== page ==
Story Of Terry Elder

The Story Of Terry Elder

Story Of Terry Elder

Doctors have to be ready for anything – but the emergency case that Dr. Terry Elder dealt with one night in Texas had an unusual and heart-warming ending. This is his story.

‘Dr. Elder, come immediately to the trauma centre!’ The announcement came suddenly over the intercom, on a relatively quiet evening at my local hospital. There were no ambulances out on call that we were aware of, and I had just stepped down the hall to the doctors’ lounge for a snack. A sudden call like that usually meant one thing – someone had arrived by private car, in acute distress, rather than by the usual ambulance transport.

This could often be a myocardial infarction, severe respiratory distress, or a sick infant. Occasionally it would be a knife or gun injury that occurred near the hospital. With a call like that, you could always be sure that it would be a true emergency.

As I entered the trauma suite seconds later, there was a female patient in her late twenties with two stab wounds in her left anterior chest, directly over her heart! She was in extremely unstable condition and was breathing sporadically. As I established an airway by intubating her, the nurses were completing their initial phase of treatment that included recording vital signs, setting up intravenous catheters and monitors, and taking blood for laboratory tests. I thought how fortunate it was to have such a good and experienced trauma team in a state-of-the-art trauma treatment facility. During the next few moments, it became obvious that the patient was not stable, but was deteriorating. Even more seriously, she was developing symptoms that could only mean one thing – cardiac tamponade.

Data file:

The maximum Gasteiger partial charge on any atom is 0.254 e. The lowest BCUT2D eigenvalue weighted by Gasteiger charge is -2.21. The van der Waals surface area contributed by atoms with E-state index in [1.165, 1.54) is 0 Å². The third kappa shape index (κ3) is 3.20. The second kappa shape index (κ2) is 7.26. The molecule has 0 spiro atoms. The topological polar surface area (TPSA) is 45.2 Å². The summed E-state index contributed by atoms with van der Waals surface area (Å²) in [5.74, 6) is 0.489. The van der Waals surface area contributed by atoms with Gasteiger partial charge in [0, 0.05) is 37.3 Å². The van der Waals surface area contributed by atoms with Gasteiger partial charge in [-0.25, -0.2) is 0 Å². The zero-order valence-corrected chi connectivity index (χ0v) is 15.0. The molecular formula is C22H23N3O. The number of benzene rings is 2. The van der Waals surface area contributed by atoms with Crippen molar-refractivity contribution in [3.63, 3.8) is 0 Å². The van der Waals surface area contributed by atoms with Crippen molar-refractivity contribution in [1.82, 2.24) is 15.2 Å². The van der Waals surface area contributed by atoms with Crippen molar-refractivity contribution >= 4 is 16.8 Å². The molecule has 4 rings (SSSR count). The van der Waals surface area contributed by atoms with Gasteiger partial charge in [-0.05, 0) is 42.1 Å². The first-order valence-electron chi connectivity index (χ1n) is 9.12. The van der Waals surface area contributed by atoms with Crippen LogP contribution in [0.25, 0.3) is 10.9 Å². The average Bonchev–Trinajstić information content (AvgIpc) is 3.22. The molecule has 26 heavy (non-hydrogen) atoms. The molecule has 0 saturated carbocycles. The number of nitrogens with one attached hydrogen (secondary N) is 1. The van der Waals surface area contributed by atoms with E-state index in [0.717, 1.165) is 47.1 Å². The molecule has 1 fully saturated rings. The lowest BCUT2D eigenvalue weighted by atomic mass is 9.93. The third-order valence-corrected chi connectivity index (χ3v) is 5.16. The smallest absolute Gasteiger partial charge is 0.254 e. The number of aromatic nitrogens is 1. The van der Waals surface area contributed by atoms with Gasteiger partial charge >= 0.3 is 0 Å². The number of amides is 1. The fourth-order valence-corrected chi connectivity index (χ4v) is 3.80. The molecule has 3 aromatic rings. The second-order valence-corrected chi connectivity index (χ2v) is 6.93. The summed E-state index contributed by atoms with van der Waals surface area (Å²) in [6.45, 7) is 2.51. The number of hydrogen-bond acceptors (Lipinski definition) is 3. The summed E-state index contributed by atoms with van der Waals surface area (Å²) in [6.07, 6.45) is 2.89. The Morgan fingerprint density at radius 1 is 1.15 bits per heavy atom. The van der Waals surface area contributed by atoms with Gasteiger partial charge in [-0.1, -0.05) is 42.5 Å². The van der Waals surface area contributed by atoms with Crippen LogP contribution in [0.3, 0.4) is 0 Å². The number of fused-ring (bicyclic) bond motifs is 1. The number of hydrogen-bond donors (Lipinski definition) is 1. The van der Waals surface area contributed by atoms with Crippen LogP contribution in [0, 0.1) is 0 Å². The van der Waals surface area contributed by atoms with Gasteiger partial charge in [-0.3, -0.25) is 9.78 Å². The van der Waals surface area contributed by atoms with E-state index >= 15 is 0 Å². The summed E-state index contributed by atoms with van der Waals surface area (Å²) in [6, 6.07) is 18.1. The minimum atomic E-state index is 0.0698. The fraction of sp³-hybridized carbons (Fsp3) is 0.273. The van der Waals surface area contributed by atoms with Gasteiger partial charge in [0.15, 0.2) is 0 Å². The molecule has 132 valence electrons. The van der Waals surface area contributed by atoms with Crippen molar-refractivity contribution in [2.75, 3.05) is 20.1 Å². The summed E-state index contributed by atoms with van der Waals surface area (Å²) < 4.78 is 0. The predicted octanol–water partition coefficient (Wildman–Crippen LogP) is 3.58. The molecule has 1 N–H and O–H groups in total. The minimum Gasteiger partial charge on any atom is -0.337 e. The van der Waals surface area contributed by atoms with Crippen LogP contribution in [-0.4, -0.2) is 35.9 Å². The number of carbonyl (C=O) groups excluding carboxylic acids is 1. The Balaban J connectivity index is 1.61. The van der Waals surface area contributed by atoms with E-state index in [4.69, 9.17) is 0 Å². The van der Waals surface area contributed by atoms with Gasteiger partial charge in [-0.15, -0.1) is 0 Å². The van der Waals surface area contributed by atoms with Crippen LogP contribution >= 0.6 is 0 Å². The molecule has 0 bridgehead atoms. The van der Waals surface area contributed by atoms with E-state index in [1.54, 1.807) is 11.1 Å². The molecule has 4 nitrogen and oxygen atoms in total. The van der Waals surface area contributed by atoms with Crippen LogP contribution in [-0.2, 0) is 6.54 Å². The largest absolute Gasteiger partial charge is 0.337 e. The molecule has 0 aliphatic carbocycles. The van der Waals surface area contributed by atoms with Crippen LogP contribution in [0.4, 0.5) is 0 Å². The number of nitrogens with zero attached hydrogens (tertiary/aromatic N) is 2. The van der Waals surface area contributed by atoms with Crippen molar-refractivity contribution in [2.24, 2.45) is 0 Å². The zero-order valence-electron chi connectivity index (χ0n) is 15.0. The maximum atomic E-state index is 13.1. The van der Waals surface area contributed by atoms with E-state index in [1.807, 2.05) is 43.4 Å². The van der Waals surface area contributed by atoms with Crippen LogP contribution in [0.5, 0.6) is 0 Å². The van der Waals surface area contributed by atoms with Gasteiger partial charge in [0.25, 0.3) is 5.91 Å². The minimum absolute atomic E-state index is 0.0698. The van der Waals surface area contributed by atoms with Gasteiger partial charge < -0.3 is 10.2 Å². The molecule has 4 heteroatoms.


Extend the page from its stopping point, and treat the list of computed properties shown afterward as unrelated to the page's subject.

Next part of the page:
Cardiac tamponade is a condition following a penetrating wound to the heart. This produces bleeding into the sac that surrounding the heart, thereby compressing the heart, and inhibiting its life sustaining pumping action. The patient’s blood pressure was steadily dropping, and I turned to the head nurse and asked for the thoracotomy tray.

In the speciality of Emergency Medicine, the ‘open thoracotomy’ is probably the most dramatic procedure. This involves making an incision between the fifth and sixth ribs in order to expose the heart, lungs, and major vessels in an effort to control bleeding. This is the procedure we initiated, and as I lifted the lung to expose the heart, it was obvious that this was indeed cardiac tamponade. By making an incision in the membranes of the sac surrounding the heart, the pressure was relieved and the heart was able to function correctly. By this time, the heart had been unable to beat for about two minutes due to compression, and an intracardiac injection of adrenaline was needed to ‘jump start’ the heart.